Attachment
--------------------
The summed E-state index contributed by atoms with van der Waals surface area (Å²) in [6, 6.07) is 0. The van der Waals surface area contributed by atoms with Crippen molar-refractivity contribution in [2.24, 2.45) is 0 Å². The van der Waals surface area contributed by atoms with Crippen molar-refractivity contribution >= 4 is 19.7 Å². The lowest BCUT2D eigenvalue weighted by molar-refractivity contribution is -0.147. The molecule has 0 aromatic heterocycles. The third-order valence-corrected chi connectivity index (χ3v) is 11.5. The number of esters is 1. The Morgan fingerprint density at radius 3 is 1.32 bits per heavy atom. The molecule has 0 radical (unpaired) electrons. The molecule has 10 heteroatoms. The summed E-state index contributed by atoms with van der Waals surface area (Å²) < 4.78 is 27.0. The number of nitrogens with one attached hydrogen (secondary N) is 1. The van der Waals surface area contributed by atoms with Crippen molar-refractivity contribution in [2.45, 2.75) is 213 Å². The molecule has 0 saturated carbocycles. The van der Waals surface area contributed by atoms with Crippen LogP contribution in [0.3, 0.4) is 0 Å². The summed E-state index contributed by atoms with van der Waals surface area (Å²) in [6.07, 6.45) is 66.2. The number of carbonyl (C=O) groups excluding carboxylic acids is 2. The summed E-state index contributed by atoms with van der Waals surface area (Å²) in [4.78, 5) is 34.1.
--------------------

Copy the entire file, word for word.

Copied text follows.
The summed E-state index contributed by atoms with van der Waals surface area (Å²) in [6, 6.07) is 0. The van der Waals surface area contributed by atoms with Crippen molar-refractivity contribution in [2.24, 2.45) is 0 Å². The van der Waals surface area contributed by atoms with Crippen molar-refractivity contribution >= 4 is 19.7 Å². The lowest BCUT2D eigenvalue weighted by molar-refractivity contribution is -0.147. The molecule has 0 aromatic heterocycles. The third-order valence-corrected chi connectivity index (χ3v) is 11.5. The number of esters is 1. The Morgan fingerprint density at radius 3 is 1.32 bits per heavy atom. The molecule has 0 radical (unpaired) electrons. The molecule has 10 heteroatoms. The summed E-state index contributed by atoms with van der Waals surface area (Å²) < 4.78 is 27.0. The number of nitrogens with one attached hydrogen (secondary N) is 1. The van der Waals surface area contributed by atoms with Crippen molar-refractivity contribution in [2.45, 2.75) is 213 Å². The molecule has 0 saturated carbocycles. The van der Waals surface area contributed by atoms with Crippen LogP contribution in [0.3, 0.4) is 0 Å². The summed E-state index contributed by atoms with van der Waals surface area (Å²) in [6.07, 6.45) is 66.2. The number of carbonyl (C=O) groups excluding carboxylic acids is 2. The summed E-state index contributed by atoms with van der Waals surface area (Å²) in [4.78, 5) is 34.1.